25 of 25 people found the following review helpful By Aanel Victoria on May 22, 2012
Format: Hardcover Verified Purchase
This book on the hair-raising scientific expeditions of the 1760s is a rich and rewarding adventure from start to finish. It's exciting history that was galvanized by some of the most important scientific and political imperatives of the 18th and early 19th centuries: finding life-savingly accurate means of longitudinal maritime navigation; exploring the mysterious South Pacific and beyond; and determining the precise distance from the earth to the Sun, the most critical and fundamental astronomical unit of measure. All of these and more prompted the cause célèbre of the age: far-flung measurements of the extremely rare transit of Venus, which occurred in 1769.

This book doesn't feel like "science" though, although those factors are well explained. On the contrary, we have mad kings, exotic natives, scary epidemics, erudite Jesuits, stubborn viceroys, squabbling astronomers, wide-eyed naturalists, leonine monarchs, curious common-folk, dedicated scientists, international political intrigue, wild overland journeys, and the gamut of seagoing excitement, for starters.

The various locales journeyed to give us a breathtaking "you are there" window into 18th-century Vienna, St. Petersburg, Mexico, Baja California, Siberia, Paris, arctic-circle Norway, South Pacific islands, London, Barbados, Cape Town, Tierra del Fuego, Copenhagen, Jakarta, Cadiz, Rio de Janeiro, and places in between. The point of the Venus transit was to get readings from many locations, as mutually distant as possible, in order to triangulate a reliable distance to the Sun. And getting to these locations is half the adventure, but certainly not all of it. Greater challenges meet each adventurer upon arrival at their destination.
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9 of 9 people found the following review helpful By Sauropod on May 18, 2012
Format: Hardcover
I was lucky enough to receive an advance copy of this book, and I wrote a mini-review, which I'll repost below. Bottom line - it's a great read; you'll learn a lot and have fun doing it!

Who knew that the 18th century's race to observe the transit of Venus across the sun could be the stuff of a pageturner? In Mark Anderson's expert hands, the international adventure comes vividly alive as we follow the redoubtable Captain Cook, the philosophical astronomer Chappe d'Auteroche, the pioneering surveyors Mason and Dixon, the Jesuit priest Maximilian Hell, and other luminaries who brave the icy depths of Siberia and navigate uncharted tropical seas in search of the ideal observation post for this all-important astronomical event. THE DAY THE WORLD DISCOVERED THE SUN is a thrilling and poignant tribute to those who risked all--and in some cases gave all--to advance the cause of knowledge.

- Michael Prescott, fiction writer
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8 of 9 people found the following review helpful By ObsessiveReader_1279 on May 17, 2012
Format: Hardcover
This book details the race to the ends of the earth to catch a glimpse of the Venus transit, which occurs only twice every 150 years. It was posited by Edmund Halley that by using this transit it would be possible to calculate the distance between the Earth and Sun to a 98% certainty AND HE WAS RIGHT!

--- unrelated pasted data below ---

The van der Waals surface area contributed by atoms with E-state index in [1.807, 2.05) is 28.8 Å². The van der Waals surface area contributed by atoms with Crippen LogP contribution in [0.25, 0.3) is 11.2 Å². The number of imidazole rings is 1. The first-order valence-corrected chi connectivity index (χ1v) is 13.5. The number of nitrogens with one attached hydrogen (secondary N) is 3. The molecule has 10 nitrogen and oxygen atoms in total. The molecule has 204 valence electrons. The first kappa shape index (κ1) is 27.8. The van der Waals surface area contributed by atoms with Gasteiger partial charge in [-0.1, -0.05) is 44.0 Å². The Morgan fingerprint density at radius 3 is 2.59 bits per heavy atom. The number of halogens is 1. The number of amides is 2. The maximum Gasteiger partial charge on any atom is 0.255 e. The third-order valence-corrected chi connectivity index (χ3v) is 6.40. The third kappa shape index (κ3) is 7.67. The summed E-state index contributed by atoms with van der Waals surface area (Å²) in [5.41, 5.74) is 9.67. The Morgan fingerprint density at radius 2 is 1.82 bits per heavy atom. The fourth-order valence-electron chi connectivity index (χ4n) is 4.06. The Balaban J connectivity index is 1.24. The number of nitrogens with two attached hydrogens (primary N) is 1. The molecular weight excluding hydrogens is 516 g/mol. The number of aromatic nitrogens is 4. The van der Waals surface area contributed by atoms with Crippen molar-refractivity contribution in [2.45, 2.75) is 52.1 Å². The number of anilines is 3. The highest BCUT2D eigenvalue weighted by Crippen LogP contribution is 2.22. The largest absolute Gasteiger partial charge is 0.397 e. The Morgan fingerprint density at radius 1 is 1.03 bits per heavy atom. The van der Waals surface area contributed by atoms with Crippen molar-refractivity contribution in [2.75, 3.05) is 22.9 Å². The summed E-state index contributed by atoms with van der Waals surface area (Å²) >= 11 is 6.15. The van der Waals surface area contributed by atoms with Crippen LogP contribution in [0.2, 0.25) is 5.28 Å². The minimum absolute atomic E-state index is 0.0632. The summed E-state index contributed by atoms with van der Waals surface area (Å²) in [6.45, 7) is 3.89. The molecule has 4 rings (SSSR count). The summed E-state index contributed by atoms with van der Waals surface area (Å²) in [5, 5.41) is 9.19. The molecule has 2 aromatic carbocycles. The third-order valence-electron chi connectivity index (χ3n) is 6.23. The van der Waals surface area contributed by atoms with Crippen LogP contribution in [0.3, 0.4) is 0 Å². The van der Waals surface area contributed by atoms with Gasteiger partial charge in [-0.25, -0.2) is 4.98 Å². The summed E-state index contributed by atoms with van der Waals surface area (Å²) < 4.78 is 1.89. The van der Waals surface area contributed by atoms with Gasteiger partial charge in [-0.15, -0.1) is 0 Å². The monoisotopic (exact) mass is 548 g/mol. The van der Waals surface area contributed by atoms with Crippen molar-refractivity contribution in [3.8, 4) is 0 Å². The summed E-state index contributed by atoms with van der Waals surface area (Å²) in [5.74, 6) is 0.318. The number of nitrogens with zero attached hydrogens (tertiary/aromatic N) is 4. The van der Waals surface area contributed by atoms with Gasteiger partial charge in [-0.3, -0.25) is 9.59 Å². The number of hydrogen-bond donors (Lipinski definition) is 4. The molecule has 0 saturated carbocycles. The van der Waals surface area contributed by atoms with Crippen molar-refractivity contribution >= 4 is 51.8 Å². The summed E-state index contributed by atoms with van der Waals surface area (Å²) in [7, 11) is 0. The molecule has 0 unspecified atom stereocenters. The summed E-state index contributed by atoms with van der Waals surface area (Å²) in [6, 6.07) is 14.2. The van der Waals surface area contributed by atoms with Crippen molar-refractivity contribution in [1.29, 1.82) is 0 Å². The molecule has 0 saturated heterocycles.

Be sure to read this book if you love adventure, science and astronomy! THE DAY THE WORLD DISCOVERED THE SUN has it all in one amazing read!
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2 of 2 people found the following review helpful By England on August 19, 2012
Format: Kindle Edition Verified Purchase
Not only was the subject matter interesting and adventurous, but Anderson's writing is appropriately humerous making the experience a lot of fun. My only complaint is that I would have preferred each expedtion's story to be told in full then the next story etc., rather than jumping from story to story to keep the stories in synch in terms of the time sequence. Maybe it wouldn't matter in the printed book b/c you can easily jump back to remind yourself of who was who, but in the kindle I found it hard to jump back and forth as needed to remember the details of that particular expedition. All in all I loved it though, and the epiloge is great too.
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1 of 1 people found the following review helpful By tormodg on October 9, 2013
Format: Kindle Edition Verified Purchase
I have read hundreds of popular science books, but few are as vivid and well told as this one. The author has a flair for dramatic exposure without resorting to cheap effects. The histories told in this book reveal how different science was 250 years ago, and to what lengths people would go for scientific insight. People literally traveled to the ends of the world to observe the sun - often for months and years - to see Venus pass in front of the Sun during a few hours. If it was cloudy that day - bad luck. Anderson also weaves in the political conflicts which raged Europe, like the war between France and England in the years leading up to the Venus passage, and also the extreme hardship Spanish rule inflicted on the people of "New Spain" (Mexico).

As a Norwegian, I particularly loved the story of the Hungarian priests and astronomers going to Vardø. Their trip was extremely rough and long. Today it would have taken two days, tops. How the world has changed. Not only was the journey hard, but they had to bring everything they needed, and build the infrastructure they depended on.

Kudos to Mark Anderson for a great accomplishment.

My only gripe with this book is that Anderson erroneously gives NASA credit for the Venus Express mission (which reached Venus orbit in 2006). Seriously, it is one of the flagship missions of European Space Agency, ESA.

But really, it's a wonderful book. If you're interested in science history, astronomy or space science, it is probably for you.